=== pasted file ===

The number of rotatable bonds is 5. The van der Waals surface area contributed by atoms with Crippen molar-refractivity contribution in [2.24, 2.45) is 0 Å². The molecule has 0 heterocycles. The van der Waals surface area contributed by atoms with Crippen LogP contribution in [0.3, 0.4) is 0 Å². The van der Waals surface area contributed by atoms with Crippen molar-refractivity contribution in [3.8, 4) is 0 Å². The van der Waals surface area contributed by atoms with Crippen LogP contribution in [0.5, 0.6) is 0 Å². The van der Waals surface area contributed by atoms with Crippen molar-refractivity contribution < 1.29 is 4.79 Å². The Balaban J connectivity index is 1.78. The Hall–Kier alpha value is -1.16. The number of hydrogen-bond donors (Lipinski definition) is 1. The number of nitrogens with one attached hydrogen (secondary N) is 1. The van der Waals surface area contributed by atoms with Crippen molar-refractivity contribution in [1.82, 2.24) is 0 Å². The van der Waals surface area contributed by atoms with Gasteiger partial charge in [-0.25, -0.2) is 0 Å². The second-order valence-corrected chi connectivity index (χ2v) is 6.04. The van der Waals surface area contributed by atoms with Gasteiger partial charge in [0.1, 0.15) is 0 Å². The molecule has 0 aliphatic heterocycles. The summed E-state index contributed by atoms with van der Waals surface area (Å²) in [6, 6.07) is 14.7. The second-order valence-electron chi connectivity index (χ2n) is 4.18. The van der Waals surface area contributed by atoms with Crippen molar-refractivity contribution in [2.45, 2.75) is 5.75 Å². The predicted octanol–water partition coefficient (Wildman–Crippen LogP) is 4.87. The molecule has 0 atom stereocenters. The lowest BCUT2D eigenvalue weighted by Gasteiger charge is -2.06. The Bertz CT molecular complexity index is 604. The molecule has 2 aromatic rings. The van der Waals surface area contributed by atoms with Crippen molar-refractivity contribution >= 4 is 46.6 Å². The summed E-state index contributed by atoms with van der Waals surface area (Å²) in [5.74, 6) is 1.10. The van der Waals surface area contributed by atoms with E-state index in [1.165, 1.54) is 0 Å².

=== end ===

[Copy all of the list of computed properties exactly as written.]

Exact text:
The number of rotatable bonds is 5. The van der Waals surface area contributed by atoms with Crippen molar-refractivity contribution in [2.24, 2.45) is 0 Å². The molecule has 0 heterocycles. The van der Waals surface area contributed by atoms with Crippen LogP contribution in [0.3, 0.4) is 0 Å². The van der Waals surface area contributed by atoms with Crippen molar-refractivity contribution in [3.8, 4) is 0 Å². The van der Waals surface area contributed by atoms with Crippen LogP contribution in [0.5, 0.6) is 0 Å². The van der Waals surface area contributed by atoms with Crippen molar-refractivity contribution < 1.29 is 4.79 Å². The Balaban J connectivity index is 1.78. The Hall–Kier alpha value is -1.16. The number of hydrogen-bond donors (Lipinski definition) is 1. The number of nitrogens with one attached hydrogen (secondary N) is 1. The van der Waals surface area contributed by atoms with Crippen molar-refractivity contribution in [1.82, 2.24) is 0 Å². The van der Waals surface area contributed by atoms with Gasteiger partial charge in [-0.25, -0.2) is 0 Å². The second-order valence-corrected chi connectivity index (χ2v) is 6.04. The van der Waals surface area contributed by atoms with Gasteiger partial charge in [0.1, 0.15) is 0 Å². The molecule has 0 aliphatic heterocycles. The summed E-state index contributed by atoms with van der Waals surface area (Å²) in [6, 6.07) is 14.7. The second-order valence-electron chi connectivity index (χ2n) is 4.18. The van der Waals surface area contributed by atoms with Crippen molar-refractivity contribution in [2.45, 2.75) is 5.75 Å². The predicted octanol–water partition coefficient (Wildman–Crippen LogP) is 4.87. The molecule has 0 atom stereocenters. The lowest BCUT2D eigenvalue weighted by Gasteiger charge is -2.06. The Bertz CT molecular complexity index is 604. The molecule has 2 aromatic rings. The van der Waals surface area contributed by atoms with Crippen molar-refractivity contribution >= 4 is 46.6 Å². The summed E-state index contributed by atoms with van der Waals surface area (Å²) in [5.74, 6) is 1.10. The van der Waals surface area contributed by atoms with E-state index in [1.165, 1.54) is 0 Å².